Here, the unusual, rotated letters are taken directly from the language fol.

In philosophy, fol and enrichments of it are used in two difierent ways. As logic and philosophy in mathematics, the notation of fol is used when absolute clarity, rigor, and lack of ambiguity are essential. But it is also used as a case study of making informal notions (like grammaticality, meaning, truth, and proof) precise and rigorous. The applications in linguistics stem from this use, since linguistics is concerned, in large part, with understanding some of these same informal notions.

In artiflcial intelligence, fol is also used in two ways. Some researchers logic and artiflcial intelligencetake advantage of the simple structure of fol sentences to use it as a way to encode knowledge to be stored and used by a computer. Thinking is modeled by manipulations involving sentences of fol. The other use is as a precise speciflcation language for stating axioms and proving results about artiflcial agents.

In computer science, fol has had an even more profound in°uence. The logic and computer sciencevery idea of an artiflcial language that is precise yet rich enough to program computers was inspired by this language. In addition, all extant programming languages borrow some notions from one or another dialect of fol. Finally, there are so-called logic programming languages, like Prolog, whose programs are sequences of sentences in a certain dialect of fol. We will discuss the

Why learn an artificial language?

4 / Introduction logical basis of Prolog a bit in Part I of this book.

Fol serves as the prototypical example of what is known as an artiflcialartiflcial languages language. These are languages that were designed for special purposes, and are contrasted with so-called natural languages, languages like English and Greek that people actually speak. The design of artiflcial languages within the symbolic sciences is an important activity, one that is based on the success of fol and its descendants.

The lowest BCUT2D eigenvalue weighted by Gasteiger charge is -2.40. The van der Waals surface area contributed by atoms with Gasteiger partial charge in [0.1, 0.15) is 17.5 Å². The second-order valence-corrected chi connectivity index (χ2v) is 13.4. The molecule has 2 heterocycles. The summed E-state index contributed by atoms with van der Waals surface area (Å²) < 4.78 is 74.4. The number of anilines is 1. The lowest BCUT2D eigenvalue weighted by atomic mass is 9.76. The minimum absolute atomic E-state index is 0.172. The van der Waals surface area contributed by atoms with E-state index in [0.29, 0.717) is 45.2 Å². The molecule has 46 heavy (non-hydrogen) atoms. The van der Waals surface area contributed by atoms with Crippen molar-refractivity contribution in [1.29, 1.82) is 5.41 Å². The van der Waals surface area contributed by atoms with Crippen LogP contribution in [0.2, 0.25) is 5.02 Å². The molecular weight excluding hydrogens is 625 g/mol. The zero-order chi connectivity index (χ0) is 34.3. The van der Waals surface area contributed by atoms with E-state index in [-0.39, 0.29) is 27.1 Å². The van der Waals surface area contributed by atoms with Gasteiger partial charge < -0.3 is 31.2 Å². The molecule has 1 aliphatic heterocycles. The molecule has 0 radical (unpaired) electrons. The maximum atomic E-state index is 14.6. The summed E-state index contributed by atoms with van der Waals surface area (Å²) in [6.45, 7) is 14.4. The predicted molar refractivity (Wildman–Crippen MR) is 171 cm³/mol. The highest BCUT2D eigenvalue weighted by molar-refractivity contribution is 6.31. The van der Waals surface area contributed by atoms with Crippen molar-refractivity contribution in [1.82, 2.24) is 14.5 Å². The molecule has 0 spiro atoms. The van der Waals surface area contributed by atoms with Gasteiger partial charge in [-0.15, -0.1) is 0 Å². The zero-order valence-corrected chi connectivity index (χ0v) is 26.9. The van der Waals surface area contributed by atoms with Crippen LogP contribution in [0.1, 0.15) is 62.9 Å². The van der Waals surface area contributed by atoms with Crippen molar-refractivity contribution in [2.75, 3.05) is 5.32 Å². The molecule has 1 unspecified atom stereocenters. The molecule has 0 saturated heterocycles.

Even if you are not going to pursue logic or any of the symbolic sciences, the study of fol can be of real beneflt. That is why it is so widely taught. For one thing, learning fol is an easy way to demystify a lot of formal work. It will also teach you a great deal about your own language, and the laws of logic it supports. First, fol, while very simple, incorporates in a clean way some of thelogic and ordinary language important features of human languages. This helps make these features much more transparent. Chief among these is the relationship between language and the world. But, second, as you learn to translate English sentences into fol you will also gain an appreciation of the great subtlety that resides in English, subtlety that cannot be captured in fol or similar languages, at least not yet. Finally, you will gain an awareness of the enormous ambiguity present in almost every English sentence, ambiguity which somehow does not prevent us from understanding each other in most situations.

Consequence and proof

Earlier, we asked what makes one claim follow from others: convention, or something else? Giving an answer to this question for fol takes up a significant part of this book. But a short answer can be given here. Modern logic teaches us that one claim is a logical consequence of another if there is no waylogical consequence the latter could be true without the former also being true.

This is the notion of logical consequence implicit in all rational inquiry.

All the rational disciplines presuppose that this notion makes sense, and that we can use it to extract consequences of what we know to be so, or what we think might be so. It is also used in disconflrming a theory. For if a particular claim is a logical consequence of a theory, and we discover that the claim is false, then we know the theory itself must be incorrect in some way or other. If our physical theory has as a consequence that the planetary orbits are circular when in fact they are elliptical, then there is something wrong with our physics. If our economic theory says that in°ation is a necessary consequence of low unemployment, but today’s low employment has not caused in°ation, then our economic theory needs reassessment. Rational inquiry, in our sense, is not limited to academic disciplines, and so

(Parte **1** de 6)